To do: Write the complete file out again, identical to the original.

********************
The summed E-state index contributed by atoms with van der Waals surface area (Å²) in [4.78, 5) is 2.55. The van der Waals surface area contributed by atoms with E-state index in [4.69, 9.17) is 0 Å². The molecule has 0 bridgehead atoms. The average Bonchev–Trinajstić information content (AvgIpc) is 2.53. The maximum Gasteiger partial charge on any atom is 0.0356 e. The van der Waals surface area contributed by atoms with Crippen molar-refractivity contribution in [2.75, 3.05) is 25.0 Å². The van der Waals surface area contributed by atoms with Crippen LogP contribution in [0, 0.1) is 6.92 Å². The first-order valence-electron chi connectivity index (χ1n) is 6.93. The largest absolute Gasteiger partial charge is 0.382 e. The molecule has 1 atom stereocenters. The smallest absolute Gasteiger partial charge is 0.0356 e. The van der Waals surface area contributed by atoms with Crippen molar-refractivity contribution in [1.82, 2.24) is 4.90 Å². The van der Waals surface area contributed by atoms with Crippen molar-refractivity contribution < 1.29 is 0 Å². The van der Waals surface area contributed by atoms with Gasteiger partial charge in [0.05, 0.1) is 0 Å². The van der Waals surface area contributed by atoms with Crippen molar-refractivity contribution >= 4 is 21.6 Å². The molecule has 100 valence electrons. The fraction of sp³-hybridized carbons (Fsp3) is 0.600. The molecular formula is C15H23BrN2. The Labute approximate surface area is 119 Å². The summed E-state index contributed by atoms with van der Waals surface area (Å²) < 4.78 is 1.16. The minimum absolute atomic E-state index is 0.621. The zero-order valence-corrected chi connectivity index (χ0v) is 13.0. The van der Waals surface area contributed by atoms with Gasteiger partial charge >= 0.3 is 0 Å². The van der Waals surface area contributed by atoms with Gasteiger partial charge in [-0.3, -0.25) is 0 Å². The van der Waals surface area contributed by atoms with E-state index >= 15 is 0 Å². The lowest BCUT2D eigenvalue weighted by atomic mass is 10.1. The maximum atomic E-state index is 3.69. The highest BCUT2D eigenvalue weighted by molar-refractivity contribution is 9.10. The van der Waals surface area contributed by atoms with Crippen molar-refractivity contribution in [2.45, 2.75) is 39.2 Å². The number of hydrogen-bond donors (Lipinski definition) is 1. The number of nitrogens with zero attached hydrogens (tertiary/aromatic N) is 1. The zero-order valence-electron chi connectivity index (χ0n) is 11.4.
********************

The summed E-state index contributed by atoms with van der Waals surface area (Å²) in [4.78, 5) is 2.55. The van der Waals surface area contributed by atoms with E-state index in [4.69, 9.17) is 0 Å². The molecule has 0 bridgehead atoms. The average Bonchev–Trinajstić information content (AvgIpc) is 2.53. The maximum Gasteiger partial charge on any atom is 0.0356 e. The van der Waals surface area contributed by atoms with Crippen molar-refractivity contribution in [2.75, 3.05) is 25.0 Å². The van der Waals surface area contributed by atoms with Crippen LogP contribution in [0, 0.1) is 6.92 Å². The first-order valence-electron chi connectivity index (χ1n) is 6.93. The largest absolute Gasteiger partial charge is 0.382 e. The molecule has 1 atom stereocenters. The smallest absolute Gasteiger partial charge is 0.0356 e. The van der Waals surface area contributed by atoms with Crippen molar-refractivity contribution in [1.82, 2.24) is 4.90 Å². The van der Waals surface area contributed by atoms with Crippen molar-refractivity contribution < 1.29 is 0 Å². The van der Waals surface area contributed by atoms with Gasteiger partial charge in [0.05, 0.1) is 0 Å². The van der Waals surface area contributed by atoms with Crippen molar-refractivity contribution >= 4 is 21.6 Å². The molecule has 100 valence electrons. The fraction of sp³-hybridized carbons (Fsp3) is 0.600. The molecular formula is C15H23BrN2. The Labute approximate surface area is 119 Å². The summed E-state index contributed by atoms with van der Waals surface area (Å²) < 4.78 is 1.16. The minimum absolute atomic E-state index is 0.621. The zero-order valence-corrected chi connectivity index (χ0v) is 13.0. The van der Waals surface area contributed by atoms with Gasteiger partial charge >= 0.3 is 0 Å². The van der Waals surface area contributed by atoms with Gasteiger partial charge in [-0.3, -0.25) is 0 Å². The van der Waals surface area contributed by atoms with E-state index >= 15 is 0 Å². The lowest BCUT2D eigenvalue weighted by atomic mass is 10.1. The maximum atomic E-state index is 3.69. The highest BCUT2D eigenvalue weighted by molar-refractivity contribution is 9.10. The van der Waals surface area contributed by atoms with Crippen molar-refractivity contribution in [2.45, 2.75) is 39.2 Å². The number of hydrogen-bond donors (Lipinski definition) is 1. The number of nitrogens with zero attached hydrogens (tertiary/aromatic N) is 1. The zero-order valence-electron chi connectivity index (χ0n) is 11.4.